An interim report into the use of the new Universal Credit welfare system has found that 90 percent of people in the pilot claimed their benefits online.
The finding backs up a recent announcement from welfare minister Lord Freud, who said that “most people are claiming [Universal Credit] online”. The government is also considering a ‘mobile first’ strategy for delivery of the scheme, via smartphones and tablets.
“Universal Credit is bridging the digital gap, with 90 percent of people making their claims online. This is higher than the proportion of people claiming Jobseeker’s Allowance online under the current benefits system,” the Department for Work and Pensions (DWP) said.
Previous government figures showed that 80 percent of JSA claimants claimed online. However, the 90 percent statistic is based on a survey of just 901 people claiming Universal Credit. The government is only rolling out the system - which aims to merge six benefits into one - for simple claims at first, from single jobseekers, which has led toMPs have labelling the DWP pilot scheme ‘inadequate’ and ‘limited’ in its scope.
Among the online claimants, 41 percent encountered some problems with their application. This comprised 13 percent reporting the website crashing, while 10 percent said it took too long. Nine percent said they found instructions on how to complete the application confusing, and another nine percent said they struggled to get some or all of the information required.
Despite these issues, 73 percent said they were able to complete their online application on the first go.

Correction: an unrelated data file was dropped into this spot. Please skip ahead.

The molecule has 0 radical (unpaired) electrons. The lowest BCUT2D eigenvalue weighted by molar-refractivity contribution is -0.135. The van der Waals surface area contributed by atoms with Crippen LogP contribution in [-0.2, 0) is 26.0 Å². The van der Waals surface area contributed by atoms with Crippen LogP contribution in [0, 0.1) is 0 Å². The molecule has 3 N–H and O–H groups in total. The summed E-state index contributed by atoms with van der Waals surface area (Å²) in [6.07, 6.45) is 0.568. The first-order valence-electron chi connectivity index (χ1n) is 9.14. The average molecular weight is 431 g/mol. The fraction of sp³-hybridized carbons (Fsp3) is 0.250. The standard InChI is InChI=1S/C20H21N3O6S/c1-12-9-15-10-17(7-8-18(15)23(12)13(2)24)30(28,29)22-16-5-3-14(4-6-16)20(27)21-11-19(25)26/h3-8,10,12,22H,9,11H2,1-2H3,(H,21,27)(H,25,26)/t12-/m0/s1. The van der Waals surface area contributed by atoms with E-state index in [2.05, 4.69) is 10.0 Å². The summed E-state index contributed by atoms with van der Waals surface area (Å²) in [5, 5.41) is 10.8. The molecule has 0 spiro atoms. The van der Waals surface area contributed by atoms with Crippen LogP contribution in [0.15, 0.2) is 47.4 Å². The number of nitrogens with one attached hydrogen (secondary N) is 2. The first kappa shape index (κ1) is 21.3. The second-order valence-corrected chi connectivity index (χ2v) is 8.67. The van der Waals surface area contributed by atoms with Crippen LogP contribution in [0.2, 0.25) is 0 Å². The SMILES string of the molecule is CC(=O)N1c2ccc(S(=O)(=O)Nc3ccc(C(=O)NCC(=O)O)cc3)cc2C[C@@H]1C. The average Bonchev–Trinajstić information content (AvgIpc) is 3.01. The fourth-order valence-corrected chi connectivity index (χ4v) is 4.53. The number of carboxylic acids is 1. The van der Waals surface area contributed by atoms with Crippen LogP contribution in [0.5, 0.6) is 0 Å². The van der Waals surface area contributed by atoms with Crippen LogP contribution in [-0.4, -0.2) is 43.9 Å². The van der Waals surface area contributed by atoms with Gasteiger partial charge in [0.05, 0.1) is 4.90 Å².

In addition, the evaluation report revealed that of the remaining 10 percent who did not apply online, seven percent of respondents made telephone claims and three percent made claims in person at a Jobcentre instead.
Of those who did not claim online, seven percent said they tried to claim online but gave up because of the problems they encountered. Two percent said they did not claim online because they did not have access to the internet or preferred to talk to someone face to face, while one percent said they did not know it was possible to claim online.
Universal Credit was initially introduced from April 2013 in certain areas of the North West, known as Pathfinder sites. These included Ashton-under-Lyne Jobcentre, which started to accept Universal Credit claims from 29 April, Wigan, which started to accept claims from 1 July, followed by Warrington and Oldham on 29 July. The interim report only covers claims from this region.
A recent National Audit Office report revealed that poor governance had stymied progress on the project, and that the Department for Work & Pensions (DWP) had to write off £34 million of IT costs related to it. Despite this, the DWP has insisted that Universal Credit will be “on time and within budget”.